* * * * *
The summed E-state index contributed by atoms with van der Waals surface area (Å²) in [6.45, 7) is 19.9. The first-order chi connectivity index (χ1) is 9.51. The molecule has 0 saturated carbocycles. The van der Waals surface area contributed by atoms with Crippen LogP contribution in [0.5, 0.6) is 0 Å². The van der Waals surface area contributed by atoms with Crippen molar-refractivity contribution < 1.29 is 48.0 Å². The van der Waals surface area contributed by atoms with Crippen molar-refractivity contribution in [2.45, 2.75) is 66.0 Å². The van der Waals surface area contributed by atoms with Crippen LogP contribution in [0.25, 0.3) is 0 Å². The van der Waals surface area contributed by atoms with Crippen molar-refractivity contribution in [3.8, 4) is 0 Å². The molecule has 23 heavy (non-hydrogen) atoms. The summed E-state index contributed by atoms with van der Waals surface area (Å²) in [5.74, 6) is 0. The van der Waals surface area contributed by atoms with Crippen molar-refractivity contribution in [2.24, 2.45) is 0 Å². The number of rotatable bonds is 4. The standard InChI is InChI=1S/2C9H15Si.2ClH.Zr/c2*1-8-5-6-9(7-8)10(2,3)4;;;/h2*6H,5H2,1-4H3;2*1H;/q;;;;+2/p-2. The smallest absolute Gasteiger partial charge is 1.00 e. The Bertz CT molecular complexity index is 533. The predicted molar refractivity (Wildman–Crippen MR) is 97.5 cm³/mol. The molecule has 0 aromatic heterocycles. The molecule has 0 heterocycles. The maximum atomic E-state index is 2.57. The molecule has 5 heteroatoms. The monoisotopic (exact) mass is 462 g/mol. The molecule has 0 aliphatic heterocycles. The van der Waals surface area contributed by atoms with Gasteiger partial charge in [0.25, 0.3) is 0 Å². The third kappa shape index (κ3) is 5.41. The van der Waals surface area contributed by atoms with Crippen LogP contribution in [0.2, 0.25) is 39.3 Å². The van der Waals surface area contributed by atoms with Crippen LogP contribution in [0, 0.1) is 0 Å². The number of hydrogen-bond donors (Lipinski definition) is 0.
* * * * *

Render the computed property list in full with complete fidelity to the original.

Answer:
The summed E-state index contributed by atoms with van der Waals surface area (Å²) in [6.45, 7) is 19.9. The first-order chi connectivity index (χ1) is 9.51. The molecule has 0 saturated carbocycles. The van der Waals surface area contributed by atoms with Crippen LogP contribution in [0.5, 0.6) is 0 Å². The van der Waals surface area contributed by atoms with Crippen molar-refractivity contribution < 1.29 is 48.0 Å². The van der Waals surface area contributed by atoms with Crippen molar-refractivity contribution in [2.45, 2.75) is 66.0 Å². The van der Waals surface area contributed by atoms with Crippen LogP contribution in [0.25, 0.3) is 0 Å². The van der Waals surface area contributed by atoms with Crippen molar-refractivity contribution in [3.8, 4) is 0 Å². The molecule has 23 heavy (non-hydrogen) atoms. The summed E-state index contributed by atoms with van der Waals surface area (Å²) in [5.74, 6) is 0. The van der Waals surface area contributed by atoms with Crippen molar-refractivity contribution in [2.24, 2.45) is 0 Å². The number of rotatable bonds is 4. The standard InChI is InChI=1S/2C9H15Si.2ClH.Zr/c2*1-8-5-6-9(7-8)10(2,3)4;;;/h2*6H,5H2,1-4H3;2*1H;/q;;;;+2/p-2. The smallest absolute Gasteiger partial charge is 1.00 e. The Bertz CT molecular complexity index is 533. The predicted molar refractivity (Wildman–Crippen MR) is 97.5 cm³/mol. The molecule has 0 aromatic heterocycles. The molecule has 0 heterocycles. The maximum atomic E-state index is 2.57. The molecule has 5 heteroatoms. The monoisotopic (exact) mass is 462 g/mol. The molecule has 0 aliphatic heterocycles. The van der Waals surface area contributed by atoms with Gasteiger partial charge in [0.25, 0.3) is 0 Å². The third kappa shape index (κ3) is 5.41. The van der Waals surface area contributed by atoms with Crippen LogP contribution in [0.2, 0.25) is 39.3 Å². The van der Waals surface area contributed by atoms with Crippen LogP contribution in [0, 0.1) is 0 Å². The number of hydrogen-bond donors (Lipinski definition) is 0.